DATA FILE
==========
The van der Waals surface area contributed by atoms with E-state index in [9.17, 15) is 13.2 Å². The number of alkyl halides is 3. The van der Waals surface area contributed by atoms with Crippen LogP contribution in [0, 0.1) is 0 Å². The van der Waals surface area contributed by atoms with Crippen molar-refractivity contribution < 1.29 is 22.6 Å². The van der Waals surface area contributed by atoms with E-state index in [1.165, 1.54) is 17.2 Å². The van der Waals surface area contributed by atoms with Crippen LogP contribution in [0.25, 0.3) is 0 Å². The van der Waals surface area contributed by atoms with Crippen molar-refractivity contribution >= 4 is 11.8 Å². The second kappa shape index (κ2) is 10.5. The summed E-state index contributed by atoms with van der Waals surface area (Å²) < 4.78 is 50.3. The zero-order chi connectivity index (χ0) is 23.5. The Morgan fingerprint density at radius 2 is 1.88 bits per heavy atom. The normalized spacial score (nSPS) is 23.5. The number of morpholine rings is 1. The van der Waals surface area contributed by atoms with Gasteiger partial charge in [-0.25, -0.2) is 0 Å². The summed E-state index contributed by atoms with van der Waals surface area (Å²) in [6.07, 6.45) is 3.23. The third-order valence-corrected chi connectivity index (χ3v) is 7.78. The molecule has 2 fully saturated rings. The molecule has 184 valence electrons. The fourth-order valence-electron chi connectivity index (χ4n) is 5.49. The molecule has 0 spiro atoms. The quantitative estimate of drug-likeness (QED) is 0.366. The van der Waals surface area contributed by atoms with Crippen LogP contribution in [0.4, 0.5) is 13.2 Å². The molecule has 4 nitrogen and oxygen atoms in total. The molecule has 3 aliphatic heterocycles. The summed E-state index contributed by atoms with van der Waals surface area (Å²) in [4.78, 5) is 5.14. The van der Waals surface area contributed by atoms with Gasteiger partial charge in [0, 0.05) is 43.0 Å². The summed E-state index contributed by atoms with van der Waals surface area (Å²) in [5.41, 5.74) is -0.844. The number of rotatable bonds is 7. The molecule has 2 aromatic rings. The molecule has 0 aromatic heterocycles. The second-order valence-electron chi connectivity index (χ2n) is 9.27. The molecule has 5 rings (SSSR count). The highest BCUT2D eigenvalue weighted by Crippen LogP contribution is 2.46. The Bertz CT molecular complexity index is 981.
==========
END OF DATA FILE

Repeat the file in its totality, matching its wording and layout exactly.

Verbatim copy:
The van der Waals surface area contributed by atoms with E-state index in [9.17, 15) is 13.2 Å². The number of alkyl halides is 3. The van der Waals surface area contributed by atoms with Crippen LogP contribution in [0, 0.1) is 0 Å². The van der Waals surface area contributed by atoms with Crippen molar-refractivity contribution < 1.29 is 22.6 Å². The van der Waals surface area contributed by atoms with E-state index in [1.165, 1.54) is 17.2 Å². The van der Waals surface area contributed by atoms with Crippen LogP contribution in [0.25, 0.3) is 0 Å². The van der Waals surface area contributed by atoms with Crippen molar-refractivity contribution >= 4 is 11.8 Å². The second kappa shape index (κ2) is 10.5. The summed E-state index contributed by atoms with van der Waals surface area (Å²) < 4.78 is 50.3. The zero-order chi connectivity index (χ0) is 23.5. The Morgan fingerprint density at radius 2 is 1.88 bits per heavy atom. The normalized spacial score (nSPS) is 23.5. The number of morpholine rings is 1. The van der Waals surface area contributed by atoms with Gasteiger partial charge in [-0.25, -0.2) is 0 Å². The summed E-state index contributed by atoms with van der Waals surface area (Å²) in [6.07, 6.45) is 3.23. The third-order valence-corrected chi connectivity index (χ3v) is 7.78. The molecule has 2 fully saturated rings. The molecule has 184 valence electrons. The fourth-order valence-electron chi connectivity index (χ4n) is 5.49. The molecule has 0 spiro atoms. The quantitative estimate of drug-likeness (QED) is 0.366. The van der Waals surface area contributed by atoms with Crippen LogP contribution in [0.4, 0.5) is 13.2 Å². The molecule has 4 nitrogen and oxygen atoms in total. The molecule has 3 aliphatic heterocycles. The summed E-state index contributed by atoms with van der Waals surface area (Å²) in [4.78, 5) is 5.14. The van der Waals surface area contributed by atoms with Gasteiger partial charge in [0, 0.05) is 43.0 Å². The summed E-state index contributed by atoms with van der Waals surface area (Å²) in [5.41, 5.74) is -0.844. The number of rotatable bonds is 7. The molecule has 2 aromatic rings. The molecule has 0 aromatic heterocycles. The second-order valence-electron chi connectivity index (χ2n) is 9.27. The molecule has 5 rings (SSSR count). The highest BCUT2D eigenvalue weighted by Crippen LogP contribution is 2.46. The Bertz CT molecular complexity index is 981.